Fuel required to ship and fly more wine to Asia means Bordeaux winemakers face a tougher task to hit carbon emissions targets, show new figures.
Transport-related carbon emissions have risen by 24% on 2007 levels for Bordeaux’s wine industry, show figures released by the region’s wine council, CIVB.
Extra demand in China and Hong Kong has driven the increase, which threatens to undermine work done to reduce emissions from the winemaking process.
Stéphane Amont, of the Carbon 4 consultancy working with the CIVB on its Carbon Initiative, said, ‘This is essentially airfreight and maritime freight as a result of exports of Bordeaux wine going further than ever. Both of these have doubled since 2007.’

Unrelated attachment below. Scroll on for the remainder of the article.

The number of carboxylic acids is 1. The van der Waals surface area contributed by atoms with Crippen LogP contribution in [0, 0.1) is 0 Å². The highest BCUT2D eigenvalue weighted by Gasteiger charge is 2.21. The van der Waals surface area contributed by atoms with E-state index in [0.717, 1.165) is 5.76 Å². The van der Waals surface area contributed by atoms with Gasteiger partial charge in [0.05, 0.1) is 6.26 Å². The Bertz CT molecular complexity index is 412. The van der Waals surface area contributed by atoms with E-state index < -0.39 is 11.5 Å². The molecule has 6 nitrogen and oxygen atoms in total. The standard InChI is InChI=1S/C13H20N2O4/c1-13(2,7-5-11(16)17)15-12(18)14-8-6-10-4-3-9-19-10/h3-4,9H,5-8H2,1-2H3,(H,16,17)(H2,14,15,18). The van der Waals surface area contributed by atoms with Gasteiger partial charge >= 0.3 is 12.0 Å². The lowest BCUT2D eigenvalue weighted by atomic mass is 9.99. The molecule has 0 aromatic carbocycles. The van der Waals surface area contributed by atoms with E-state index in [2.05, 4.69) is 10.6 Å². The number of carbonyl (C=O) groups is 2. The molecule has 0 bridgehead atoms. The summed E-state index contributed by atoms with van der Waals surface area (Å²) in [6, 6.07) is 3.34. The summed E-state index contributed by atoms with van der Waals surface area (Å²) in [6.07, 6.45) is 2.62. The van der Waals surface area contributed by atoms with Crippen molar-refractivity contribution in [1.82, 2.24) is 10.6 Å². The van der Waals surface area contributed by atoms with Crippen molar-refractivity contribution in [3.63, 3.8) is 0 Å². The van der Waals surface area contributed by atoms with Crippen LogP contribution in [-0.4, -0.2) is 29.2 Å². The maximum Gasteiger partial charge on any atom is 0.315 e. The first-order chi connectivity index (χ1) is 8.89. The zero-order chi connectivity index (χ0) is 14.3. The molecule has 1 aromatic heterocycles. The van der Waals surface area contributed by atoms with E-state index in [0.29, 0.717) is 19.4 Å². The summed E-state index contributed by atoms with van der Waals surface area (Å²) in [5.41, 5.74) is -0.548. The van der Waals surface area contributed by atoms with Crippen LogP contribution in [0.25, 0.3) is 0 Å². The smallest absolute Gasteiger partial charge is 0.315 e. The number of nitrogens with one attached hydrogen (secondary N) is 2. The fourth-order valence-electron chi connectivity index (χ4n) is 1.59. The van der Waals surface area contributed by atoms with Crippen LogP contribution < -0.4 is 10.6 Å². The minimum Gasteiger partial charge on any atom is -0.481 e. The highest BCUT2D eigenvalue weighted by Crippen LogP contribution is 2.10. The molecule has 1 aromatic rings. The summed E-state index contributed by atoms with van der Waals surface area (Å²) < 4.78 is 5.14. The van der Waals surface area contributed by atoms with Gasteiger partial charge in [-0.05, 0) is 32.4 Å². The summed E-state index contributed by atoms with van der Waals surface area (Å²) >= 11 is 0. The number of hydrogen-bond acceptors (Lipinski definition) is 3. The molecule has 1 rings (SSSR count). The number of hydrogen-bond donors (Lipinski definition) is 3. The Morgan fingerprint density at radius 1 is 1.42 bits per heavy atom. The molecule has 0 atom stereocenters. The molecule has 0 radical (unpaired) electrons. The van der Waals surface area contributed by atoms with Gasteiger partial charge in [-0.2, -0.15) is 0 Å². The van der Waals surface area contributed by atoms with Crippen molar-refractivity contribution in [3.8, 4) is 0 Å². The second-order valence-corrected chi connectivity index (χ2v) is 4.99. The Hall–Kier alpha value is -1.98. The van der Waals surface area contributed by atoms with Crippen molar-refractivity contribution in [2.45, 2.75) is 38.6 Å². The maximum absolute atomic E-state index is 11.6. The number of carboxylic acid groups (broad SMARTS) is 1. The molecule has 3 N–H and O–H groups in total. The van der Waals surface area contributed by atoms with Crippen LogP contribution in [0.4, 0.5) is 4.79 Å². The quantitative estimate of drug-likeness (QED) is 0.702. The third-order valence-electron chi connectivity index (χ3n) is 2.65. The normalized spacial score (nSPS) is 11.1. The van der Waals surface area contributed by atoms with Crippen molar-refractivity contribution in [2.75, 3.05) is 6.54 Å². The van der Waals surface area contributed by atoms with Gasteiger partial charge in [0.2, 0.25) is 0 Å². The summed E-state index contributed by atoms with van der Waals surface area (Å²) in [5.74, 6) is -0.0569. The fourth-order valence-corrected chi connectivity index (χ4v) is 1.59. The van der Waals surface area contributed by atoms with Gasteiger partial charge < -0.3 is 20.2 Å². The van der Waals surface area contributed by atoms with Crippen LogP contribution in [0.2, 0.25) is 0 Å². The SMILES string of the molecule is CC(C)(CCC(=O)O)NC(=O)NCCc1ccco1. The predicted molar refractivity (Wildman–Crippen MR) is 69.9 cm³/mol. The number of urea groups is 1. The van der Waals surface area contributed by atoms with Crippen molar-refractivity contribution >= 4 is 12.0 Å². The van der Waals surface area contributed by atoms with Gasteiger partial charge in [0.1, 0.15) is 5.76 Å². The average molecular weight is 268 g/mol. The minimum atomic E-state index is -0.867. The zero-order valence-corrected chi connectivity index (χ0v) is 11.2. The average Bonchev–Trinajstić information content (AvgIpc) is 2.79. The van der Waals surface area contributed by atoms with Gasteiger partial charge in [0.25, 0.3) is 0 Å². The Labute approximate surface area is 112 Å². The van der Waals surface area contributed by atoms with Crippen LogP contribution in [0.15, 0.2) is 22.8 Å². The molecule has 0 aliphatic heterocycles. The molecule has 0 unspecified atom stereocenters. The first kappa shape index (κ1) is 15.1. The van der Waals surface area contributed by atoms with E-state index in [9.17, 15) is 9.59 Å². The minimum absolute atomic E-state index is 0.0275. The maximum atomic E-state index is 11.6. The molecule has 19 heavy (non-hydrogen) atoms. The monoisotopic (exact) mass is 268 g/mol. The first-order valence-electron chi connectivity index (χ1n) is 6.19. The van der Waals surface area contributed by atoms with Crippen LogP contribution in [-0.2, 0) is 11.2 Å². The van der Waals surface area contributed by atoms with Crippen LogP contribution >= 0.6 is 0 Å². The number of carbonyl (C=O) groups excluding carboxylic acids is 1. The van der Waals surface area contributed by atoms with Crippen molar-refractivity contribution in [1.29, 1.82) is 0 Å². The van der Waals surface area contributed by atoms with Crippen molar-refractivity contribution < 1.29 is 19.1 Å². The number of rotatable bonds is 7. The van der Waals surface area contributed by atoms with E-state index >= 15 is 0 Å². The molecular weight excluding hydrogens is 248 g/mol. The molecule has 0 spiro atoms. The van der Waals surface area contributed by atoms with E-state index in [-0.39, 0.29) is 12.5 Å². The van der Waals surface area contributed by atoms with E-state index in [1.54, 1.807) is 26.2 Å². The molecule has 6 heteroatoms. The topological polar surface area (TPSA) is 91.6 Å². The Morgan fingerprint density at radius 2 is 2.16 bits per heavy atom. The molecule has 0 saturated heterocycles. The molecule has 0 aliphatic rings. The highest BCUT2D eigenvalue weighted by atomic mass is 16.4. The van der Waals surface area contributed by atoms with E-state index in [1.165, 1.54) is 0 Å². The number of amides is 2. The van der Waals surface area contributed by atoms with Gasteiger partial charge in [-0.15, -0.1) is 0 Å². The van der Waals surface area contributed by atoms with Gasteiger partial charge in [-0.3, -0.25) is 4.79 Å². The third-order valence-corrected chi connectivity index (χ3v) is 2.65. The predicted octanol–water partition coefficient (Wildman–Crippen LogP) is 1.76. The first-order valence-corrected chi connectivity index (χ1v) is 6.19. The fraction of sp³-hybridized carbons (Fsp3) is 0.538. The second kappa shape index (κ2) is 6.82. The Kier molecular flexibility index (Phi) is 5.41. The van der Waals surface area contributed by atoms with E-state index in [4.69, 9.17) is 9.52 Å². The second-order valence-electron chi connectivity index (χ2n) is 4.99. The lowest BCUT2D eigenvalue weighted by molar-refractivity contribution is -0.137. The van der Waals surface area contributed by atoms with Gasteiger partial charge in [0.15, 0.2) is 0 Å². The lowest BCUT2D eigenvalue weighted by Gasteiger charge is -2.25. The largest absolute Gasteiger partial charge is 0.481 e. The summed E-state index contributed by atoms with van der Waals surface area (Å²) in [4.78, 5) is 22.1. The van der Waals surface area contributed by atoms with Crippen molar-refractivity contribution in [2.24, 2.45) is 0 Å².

Bordeaux wine’s total carbon footprint in 2012 was still 9% lower than in 2007, at 770,000 tonnes.
The CIVB reported a 22% drop in carbon emissions related to winemaking, including emissions down by one third on glass bottles, due to greater recycling, lighter weight and a 10% drop in bottle use because of a shift to bag-in-box.
But, Bordeaux’s carbon footprint must be 20% below 2007 levels by 2020 if it is to reach the CIVB’s target, set in 2008.
‘Reaching the 2020 target is going to be tough,’ said Jena-Marc Jacovici, also of Carbon 4 and author of the CIVB strategy. ‘The most obvious steps have now been taken. It’s hard to imagine another significant reduction in the carbon footprint of glass bottle production, for example. Now need to look at new methods of doing things.’
Amont highlighted potential financial savings. ‘Since 2008, fuel prices have gone up by 50%, gas prices by 40% and electricity prices by 25%,’ he said. ‘The wine industry in Bordeaux has spent more than EUR200m on these things over the past five years.’
Written by Jane Anson in Bordeaux